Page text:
• Be fully vaccinated against polio.
    • Receive an additional dose of oral poliovirus vaccine (OPV) or inactivated poliovirus vaccine (IPV) between 4 weeks and 12 months prior to international travel.
    • Be aware that a polio booster may be required to exit a designated country or enter into another, even if you already received an adult booster dose over a year ago.
    • Carry the appropriate documentation. It is recommended that you carry a written vaccination record in the event that evidence of vaccination is requested for country entry or exit requirements. Your proof of vaccination should be documented in the International Certificate of Vaccination or Prophylaxis which you can get from a Yellow Fever Vaccination Centre.
  2. The WHO temporary recommendations also apply to long term travellers (more than 4 weeks) to countries “infected with wild poliovirus or cVDPV but not currently exporting” (Burma (Myanmar), Guinea, Laos, Madagascar and Nigeria).  The WHO recommendations state that these countries should encourage that long term travellers to these countries:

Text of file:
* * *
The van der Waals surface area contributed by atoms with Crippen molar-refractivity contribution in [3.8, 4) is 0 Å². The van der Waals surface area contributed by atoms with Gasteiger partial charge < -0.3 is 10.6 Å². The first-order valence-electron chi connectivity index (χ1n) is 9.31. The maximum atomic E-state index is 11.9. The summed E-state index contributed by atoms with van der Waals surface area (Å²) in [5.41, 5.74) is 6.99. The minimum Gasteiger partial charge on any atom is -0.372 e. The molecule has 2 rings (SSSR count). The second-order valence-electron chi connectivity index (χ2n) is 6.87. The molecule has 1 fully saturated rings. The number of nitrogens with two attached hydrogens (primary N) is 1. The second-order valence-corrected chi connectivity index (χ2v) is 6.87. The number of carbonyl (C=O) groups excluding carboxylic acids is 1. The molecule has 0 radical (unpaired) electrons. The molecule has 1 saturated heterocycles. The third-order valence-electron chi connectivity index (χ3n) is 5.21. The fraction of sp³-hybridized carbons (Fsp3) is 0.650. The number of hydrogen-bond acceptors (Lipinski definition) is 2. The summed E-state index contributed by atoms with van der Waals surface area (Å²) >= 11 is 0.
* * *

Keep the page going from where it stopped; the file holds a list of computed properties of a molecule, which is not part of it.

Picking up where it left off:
• Be fully vaccinated against polio.
    • Receive an additional dose of oral poliovirus vaccine (OPV) or inactivated poliovirus vaccine (IPV) between 4 weeks and 12 months prior to international travel.
    • Should carry appropriate documentation of their vaccination status, such as a card or booklet.
  3. Consult the Travel Health Notice on Polio: Global Update for further recommendations for travellers.

For additional information, WHO has developed frequently asked questions for travellers about the temporary recommendations.

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Zika virus infection

Zika virus infection: Global Update

Travel Health Notice